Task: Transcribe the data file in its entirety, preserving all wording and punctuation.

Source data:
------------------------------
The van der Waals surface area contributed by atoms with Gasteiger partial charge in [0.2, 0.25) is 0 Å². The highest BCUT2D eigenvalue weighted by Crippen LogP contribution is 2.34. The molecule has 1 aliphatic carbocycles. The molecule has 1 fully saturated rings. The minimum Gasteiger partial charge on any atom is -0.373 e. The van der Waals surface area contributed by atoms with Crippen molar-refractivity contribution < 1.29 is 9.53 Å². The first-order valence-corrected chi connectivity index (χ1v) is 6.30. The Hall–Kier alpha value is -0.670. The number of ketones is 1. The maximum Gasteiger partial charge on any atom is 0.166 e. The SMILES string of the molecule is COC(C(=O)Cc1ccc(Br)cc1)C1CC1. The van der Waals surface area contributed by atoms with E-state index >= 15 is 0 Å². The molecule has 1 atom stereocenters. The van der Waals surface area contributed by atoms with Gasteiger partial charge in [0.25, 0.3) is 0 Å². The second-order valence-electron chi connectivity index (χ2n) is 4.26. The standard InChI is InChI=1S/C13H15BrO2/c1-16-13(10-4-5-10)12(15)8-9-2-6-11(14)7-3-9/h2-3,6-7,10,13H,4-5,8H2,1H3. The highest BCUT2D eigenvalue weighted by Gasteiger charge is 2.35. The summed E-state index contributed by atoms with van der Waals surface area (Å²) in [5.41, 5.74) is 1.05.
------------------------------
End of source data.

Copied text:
The van der Waals surface area contributed by atoms with Gasteiger partial charge in [0.2, 0.25) is 0 Å². The highest BCUT2D eigenvalue weighted by Crippen LogP contribution is 2.34. The molecule has 1 aliphatic carbocycles. The molecule has 1 fully saturated rings. The minimum Gasteiger partial charge on any atom is -0.373 e. The van der Waals surface area contributed by atoms with Crippen molar-refractivity contribution < 1.29 is 9.53 Å². The first-order valence-corrected chi connectivity index (χ1v) is 6.30. The Hall–Kier alpha value is -0.670. The number of ketones is 1. The maximum Gasteiger partial charge on any atom is 0.166 e. The SMILES string of the molecule is COC(C(=O)Cc1ccc(Br)cc1)C1CC1. The van der Waals surface area contributed by atoms with E-state index >= 15 is 0 Å². The molecule has 1 atom stereocenters. The van der Waals surface area contributed by atoms with Gasteiger partial charge in [0.25, 0.3) is 0 Å². The second-order valence-electron chi connectivity index (χ2n) is 4.26. The standard InChI is InChI=1S/C13H15BrO2/c1-16-13(10-4-5-10)12(15)8-9-2-6-11(14)7-3-9/h2-3,6-7,10,13H,4-5,8H2,1H3. The highest BCUT2D eigenvalue weighted by Gasteiger charge is 2.35. The summed E-state index contributed by atoms with van der Waals surface area (Å²) in [5.41, 5.74) is 1.05.